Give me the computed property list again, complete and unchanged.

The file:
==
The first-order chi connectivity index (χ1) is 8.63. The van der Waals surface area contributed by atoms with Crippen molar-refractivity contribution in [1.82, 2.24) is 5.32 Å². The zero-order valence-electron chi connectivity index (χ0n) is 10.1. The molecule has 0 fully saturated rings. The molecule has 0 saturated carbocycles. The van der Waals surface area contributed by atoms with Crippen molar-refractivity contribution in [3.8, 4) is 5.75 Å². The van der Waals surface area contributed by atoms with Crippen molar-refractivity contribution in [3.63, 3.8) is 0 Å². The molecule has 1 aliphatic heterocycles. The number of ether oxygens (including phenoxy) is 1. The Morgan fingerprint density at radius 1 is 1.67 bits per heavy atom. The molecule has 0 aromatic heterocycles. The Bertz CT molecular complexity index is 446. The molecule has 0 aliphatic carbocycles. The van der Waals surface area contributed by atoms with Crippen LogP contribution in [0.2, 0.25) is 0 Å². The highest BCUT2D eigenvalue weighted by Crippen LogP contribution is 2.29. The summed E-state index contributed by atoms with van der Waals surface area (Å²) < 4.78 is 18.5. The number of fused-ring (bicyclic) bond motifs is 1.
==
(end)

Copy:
The first-order chi connectivity index (χ1) is 8.63. The van der Waals surface area contributed by atoms with Crippen molar-refractivity contribution in [1.82, 2.24) is 5.32 Å². The zero-order valence-electron chi connectivity index (χ0n) is 10.1. The molecule has 0 fully saturated rings. The molecule has 0 saturated carbocycles. The van der Waals surface area contributed by atoms with Crippen molar-refractivity contribution in [3.8, 4) is 5.75 Å². The van der Waals surface area contributed by atoms with Crippen molar-refractivity contribution in [3.63, 3.8) is 0 Å². The molecule has 1 aliphatic heterocycles. The number of ether oxygens (including phenoxy) is 1. The Morgan fingerprint density at radius 1 is 1.67 bits per heavy atom. The molecule has 0 aromatic heterocycles. The Bertz CT molecular complexity index is 446. The molecule has 0 aliphatic carbocycles. The van der Waals surface area contributed by atoms with Crippen LogP contribution in [0.2, 0.25) is 0 Å². The highest BCUT2D eigenvalue weighted by Crippen LogP contribution is 2.29. The summed E-state index contributed by atoms with van der Waals surface area (Å²) < 4.78 is 18.5. The number of fused-ring (bicyclic) bond motifs is 1.